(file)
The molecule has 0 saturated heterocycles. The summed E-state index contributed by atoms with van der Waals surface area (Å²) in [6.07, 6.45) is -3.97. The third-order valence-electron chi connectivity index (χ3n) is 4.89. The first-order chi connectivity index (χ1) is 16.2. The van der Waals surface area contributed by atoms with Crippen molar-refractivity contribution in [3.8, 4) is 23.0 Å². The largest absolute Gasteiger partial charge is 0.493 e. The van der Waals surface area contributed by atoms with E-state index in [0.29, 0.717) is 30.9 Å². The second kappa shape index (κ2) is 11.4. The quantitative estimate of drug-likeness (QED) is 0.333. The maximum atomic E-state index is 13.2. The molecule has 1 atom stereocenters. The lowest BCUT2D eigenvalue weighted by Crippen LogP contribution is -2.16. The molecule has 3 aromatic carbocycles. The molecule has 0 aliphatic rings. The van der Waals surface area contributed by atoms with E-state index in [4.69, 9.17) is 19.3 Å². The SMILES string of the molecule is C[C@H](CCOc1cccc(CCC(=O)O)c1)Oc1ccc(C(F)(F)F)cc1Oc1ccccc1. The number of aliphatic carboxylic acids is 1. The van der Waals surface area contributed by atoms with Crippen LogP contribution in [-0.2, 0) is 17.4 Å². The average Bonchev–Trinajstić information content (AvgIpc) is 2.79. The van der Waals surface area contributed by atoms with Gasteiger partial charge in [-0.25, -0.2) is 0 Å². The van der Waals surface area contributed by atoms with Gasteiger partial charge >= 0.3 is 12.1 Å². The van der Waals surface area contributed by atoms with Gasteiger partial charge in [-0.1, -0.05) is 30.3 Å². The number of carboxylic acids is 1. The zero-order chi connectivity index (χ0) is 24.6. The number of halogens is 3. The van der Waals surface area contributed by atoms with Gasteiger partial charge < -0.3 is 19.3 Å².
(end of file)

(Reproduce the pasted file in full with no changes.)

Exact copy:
The molecule has 0 saturated heterocycles. The summed E-state index contributed by atoms with van der Waals surface area (Å²) in [6.07, 6.45) is -3.97. The third-order valence-electron chi connectivity index (χ3n) is 4.89. The first-order chi connectivity index (χ1) is 16.2. The van der Waals surface area contributed by atoms with Crippen molar-refractivity contribution in [3.8, 4) is 23.0 Å². The largest absolute Gasteiger partial charge is 0.493 e. The van der Waals surface area contributed by atoms with E-state index in [0.29, 0.717) is 30.9 Å². The second kappa shape index (κ2) is 11.4. The quantitative estimate of drug-likeness (QED) is 0.333. The maximum atomic E-state index is 13.2. The molecule has 1 atom stereocenters. The lowest BCUT2D eigenvalue weighted by Crippen LogP contribution is -2.16. The molecule has 3 aromatic carbocycles. The molecule has 0 aliphatic rings. The van der Waals surface area contributed by atoms with E-state index in [4.69, 9.17) is 19.3 Å². The SMILES string of the molecule is C[C@H](CCOc1cccc(CCC(=O)O)c1)Oc1ccc(C(F)(F)F)cc1Oc1ccccc1. The number of aliphatic carboxylic acids is 1. The van der Waals surface area contributed by atoms with Crippen LogP contribution in [-0.2, 0) is 17.4 Å². The average Bonchev–Trinajstić information content (AvgIpc) is 2.79. The van der Waals surface area contributed by atoms with Gasteiger partial charge in [-0.25, -0.2) is 0 Å². The van der Waals surface area contributed by atoms with Gasteiger partial charge >= 0.3 is 12.1 Å². The van der Waals surface area contributed by atoms with Gasteiger partial charge in [-0.1, -0.05) is 30.3 Å². The number of carboxylic acids is 1. The zero-order chi connectivity index (χ0) is 24.6. The number of halogens is 3. The van der Waals surface area contributed by atoms with Gasteiger partial charge < -0.3 is 19.3 Å².